We had a momentous occasion this past weekend – our boys’ first camping experience! Hopefully, the first of many more such memorable trips. We had a great time. The campground was awesome (a state park), the lake was perfect for swimming with young children, the mountain views were amazing, the weather was perfect, and we went camping with some good friends and their boys, so the company was also stellar.
Since I have been wanting to try freezer paper stencils for awhile, I used the occasion to make matching bear shirts for all of the boys. I picked up various navy blue shirts in the required sizes for about $2.75-$3 each from Target and Walmart. Per Laura’s recent, similar crafting endeavors (her freezer paper tutorial is here), I also picked up some Tulip “soft” paint and some of the round stencil painting brushes. And the Reynolds Freezer Paper was already in my cupboard!
First, I found a good stencil online, this one from Karen’s Whimsy.
I copied the digital image and just pasted it into a Word document and then enlarged it to the size that I wanted and printed that out. Then, I traced the image onto the dull side of the freezer paper. My image was kind of detailed, with the hair, etc., so it took a little while to cut out. I used my embroidery scissors, and it probably took about 10 minutes to cut out. I was hoping to use the stencil more than once, but they kept tearing when I removed them, so I had to cut out four separate stencils. I’m not sure if you could re-use the stencil if the image was simpler or not.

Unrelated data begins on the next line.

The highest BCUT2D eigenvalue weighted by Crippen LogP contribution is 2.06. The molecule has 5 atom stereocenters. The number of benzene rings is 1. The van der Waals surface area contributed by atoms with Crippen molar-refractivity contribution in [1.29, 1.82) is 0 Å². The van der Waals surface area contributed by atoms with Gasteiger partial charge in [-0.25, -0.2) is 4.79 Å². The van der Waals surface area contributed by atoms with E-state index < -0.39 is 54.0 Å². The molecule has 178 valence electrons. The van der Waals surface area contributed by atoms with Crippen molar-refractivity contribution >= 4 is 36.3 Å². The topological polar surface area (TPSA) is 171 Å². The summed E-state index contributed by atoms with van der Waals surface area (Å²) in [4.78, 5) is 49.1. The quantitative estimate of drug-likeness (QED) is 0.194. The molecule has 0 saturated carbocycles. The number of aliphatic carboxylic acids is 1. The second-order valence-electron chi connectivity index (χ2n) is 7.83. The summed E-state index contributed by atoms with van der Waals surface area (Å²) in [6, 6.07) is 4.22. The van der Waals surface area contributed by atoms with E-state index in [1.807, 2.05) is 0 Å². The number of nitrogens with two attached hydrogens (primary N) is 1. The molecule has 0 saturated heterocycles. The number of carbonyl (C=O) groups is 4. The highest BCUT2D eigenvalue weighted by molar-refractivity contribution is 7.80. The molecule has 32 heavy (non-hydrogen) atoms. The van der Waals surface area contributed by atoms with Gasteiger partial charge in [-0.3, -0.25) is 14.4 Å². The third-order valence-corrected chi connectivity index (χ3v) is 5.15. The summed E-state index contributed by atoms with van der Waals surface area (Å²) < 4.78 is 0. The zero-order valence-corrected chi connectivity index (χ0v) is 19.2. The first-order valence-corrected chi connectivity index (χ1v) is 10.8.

Make sure you place some newspaper or another piece of freezer paper on the inside of your shirt so the paint doesn’t bleed through onto the back of the shirt! I cut out the stencil, placed the freezer paper stencil onto my shirt with the wax side down, and pressed it with a warm iron for about 10-15 seconds. I made sure that all the little edges adhered well, and then it was ready to paint! I used white paint, and it took two coats to create a nice image.
ETA: Also make sure you pre-wash your shirts to ensure they don’t shrink significantly after you’ve completed your project. This is actually a great project for an old shirt with a stain on the front! What’s old is new again!
I haven’t yet washed them, but the paint doesn’t say you need to do anything to set the image. I might dry them first in my dryer for 15 minutes, just to be safe. And I will wash them inside out, and by themselves the first time. The boys have already put in requests for some new designs!
ETA: Washed the bear shirts and they turned out great. No bleeding or running of paint. I just washed them inside out on cold with similar colored clothes.